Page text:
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The prevalence of microvascular obstruction in acute myocardial infarction: importance of ST elevation, infarct size, transmurality and infarct age


To assess the prevalence of microvascular obstruction (MO) by delayed-enhancement cardiac magnetic resonance (DE-CMR) in patients with first acute myocardial infarction (AMI) and describe its relationship with type of infarction, infarct size (IS), transmurality, and infarct age.


MO has been associated with poor LV remodeling and adverse prognosis. The clinical and CMR characteristics of MO have predominantly been examined in patients with ST-segment elevation MI (STEMI). There are no prior studies that have included both STEMI and non-STEMI patients to allow direct comparison of the prevalence of MO. Additionally, the relationship of MO with IS, transmurality, and infarct age are incompletely understood.


We studied 266 consecutive patients from 2 centers (Duke and Maastricht University) with first AMI (elevated biomarkers and angiographically confirmed CAD). Baseline characteristics and the presence of ST-segment elevation (2-contiguous leads ≥0.2 mV in men and ≥0.15 mV in women in leads V2-V3 and/or ≥0.1 mV in other leads) were recorded. Cine and DE-CMR were performed at 4±3 days. IS and transmural extent were measured by planimetry.


The population consisted of 147 (56%) patients with STEMI, 2 (0.8%) with left bundle branch block, and the remaining 117 (44%) with non-STEMI. The mean age was 59±13 years and 68% were male. The overall observed prevalence of MO was 53%. IS and transmurality were significantly larger in patients with MO than without (24% vs 7%, p<0.0001; and 83% vs 56%, p< 0.0001, respectively). The prevalence of MO was higher in STEMI than non-STEMI (69% vs 31%, p<0.0001, Figure 1), however, when IS was large (upper tertile, >25%) or transmural extent was high (upper tertile, >80%) the prevalence of MO was similar (93% vs 92%, p=0.9; and 90% vs 85%, p=0.5, respectively). The prevalence of MO was dependent on both IS and transmurality (Figure 2). Finally, the prevalence of MO was dependent on infarct age: it was similar over the first 6-days post AMI (days 1-3 =56%, days 4-6 =56%) but decreased over the subsequent week (days 7-9 =42%, days 10-14 =30%). Multivariable analysis demonstrated that only IS, transmurality, and infarct age were independent predictors of MO (p<0.0001, p<0.0001, p=0.05 respectively).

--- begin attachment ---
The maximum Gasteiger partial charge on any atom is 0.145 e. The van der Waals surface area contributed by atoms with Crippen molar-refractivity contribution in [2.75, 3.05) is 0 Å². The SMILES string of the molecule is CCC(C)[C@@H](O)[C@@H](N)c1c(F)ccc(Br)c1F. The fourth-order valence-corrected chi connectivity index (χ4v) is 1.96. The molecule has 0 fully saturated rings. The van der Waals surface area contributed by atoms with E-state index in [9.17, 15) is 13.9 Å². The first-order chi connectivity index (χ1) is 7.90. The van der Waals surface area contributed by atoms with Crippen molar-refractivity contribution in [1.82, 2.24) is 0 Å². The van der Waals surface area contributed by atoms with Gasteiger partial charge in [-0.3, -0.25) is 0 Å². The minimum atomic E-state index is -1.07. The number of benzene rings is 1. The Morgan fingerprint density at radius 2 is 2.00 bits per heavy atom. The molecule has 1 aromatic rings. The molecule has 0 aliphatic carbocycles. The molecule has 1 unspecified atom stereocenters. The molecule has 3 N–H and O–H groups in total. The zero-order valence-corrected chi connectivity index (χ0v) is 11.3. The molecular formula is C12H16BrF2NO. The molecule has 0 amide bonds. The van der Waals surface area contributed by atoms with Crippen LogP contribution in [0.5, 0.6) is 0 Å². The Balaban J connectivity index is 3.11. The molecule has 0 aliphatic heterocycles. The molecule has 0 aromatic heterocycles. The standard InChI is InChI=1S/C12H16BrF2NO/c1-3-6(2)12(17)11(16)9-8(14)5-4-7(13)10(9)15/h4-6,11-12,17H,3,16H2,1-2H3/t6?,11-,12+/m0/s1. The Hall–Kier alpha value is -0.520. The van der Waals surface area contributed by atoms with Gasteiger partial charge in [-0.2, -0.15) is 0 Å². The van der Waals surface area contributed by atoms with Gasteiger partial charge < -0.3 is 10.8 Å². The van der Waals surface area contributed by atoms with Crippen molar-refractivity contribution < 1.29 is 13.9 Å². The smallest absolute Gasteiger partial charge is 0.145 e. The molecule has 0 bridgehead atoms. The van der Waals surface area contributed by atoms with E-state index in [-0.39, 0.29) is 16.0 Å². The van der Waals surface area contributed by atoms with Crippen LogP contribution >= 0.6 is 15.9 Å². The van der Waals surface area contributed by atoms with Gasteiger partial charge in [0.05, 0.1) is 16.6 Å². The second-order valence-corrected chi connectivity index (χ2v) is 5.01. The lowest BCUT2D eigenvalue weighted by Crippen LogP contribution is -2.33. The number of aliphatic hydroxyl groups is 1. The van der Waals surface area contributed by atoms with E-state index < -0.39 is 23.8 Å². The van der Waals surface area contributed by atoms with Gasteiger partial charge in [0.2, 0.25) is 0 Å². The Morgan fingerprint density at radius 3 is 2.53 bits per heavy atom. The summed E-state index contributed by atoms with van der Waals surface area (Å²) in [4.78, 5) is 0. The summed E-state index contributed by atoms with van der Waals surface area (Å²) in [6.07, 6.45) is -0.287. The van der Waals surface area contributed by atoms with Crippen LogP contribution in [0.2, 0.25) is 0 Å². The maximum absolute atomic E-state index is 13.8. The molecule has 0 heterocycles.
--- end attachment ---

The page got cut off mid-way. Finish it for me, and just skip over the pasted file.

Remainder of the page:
Figure 1
figure 1

The prevalence of MO for NSTEMI and STEMI in all patients, patients with IS >25% (upper tertile) and patients with transmural extent (TE) >80% (upper tertile).

Figure 2
figure 2

Additive effect of infarct size and transmurality (in tertiles) on the prevalence of MO.


Microvascular obstruction is more than twice as common in patients with STEMI than non-STEMI, however, the prevalence of MO is similar when accounting for infarct size and transmurality. Only larger infarct size, greater extent of transmurality and earlier infarct age are independent predictors of MO.

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Van Assche, L.M., Bekkers, S.C., Senthilkumar, A. et al. The prevalence of microvascular obstruction in acute myocardial infarction: importance of ST elevation, infarct size, transmurality and infarct age. J Cardiovasc Magn Reson 13 (Suppl 1), P147 (2011).

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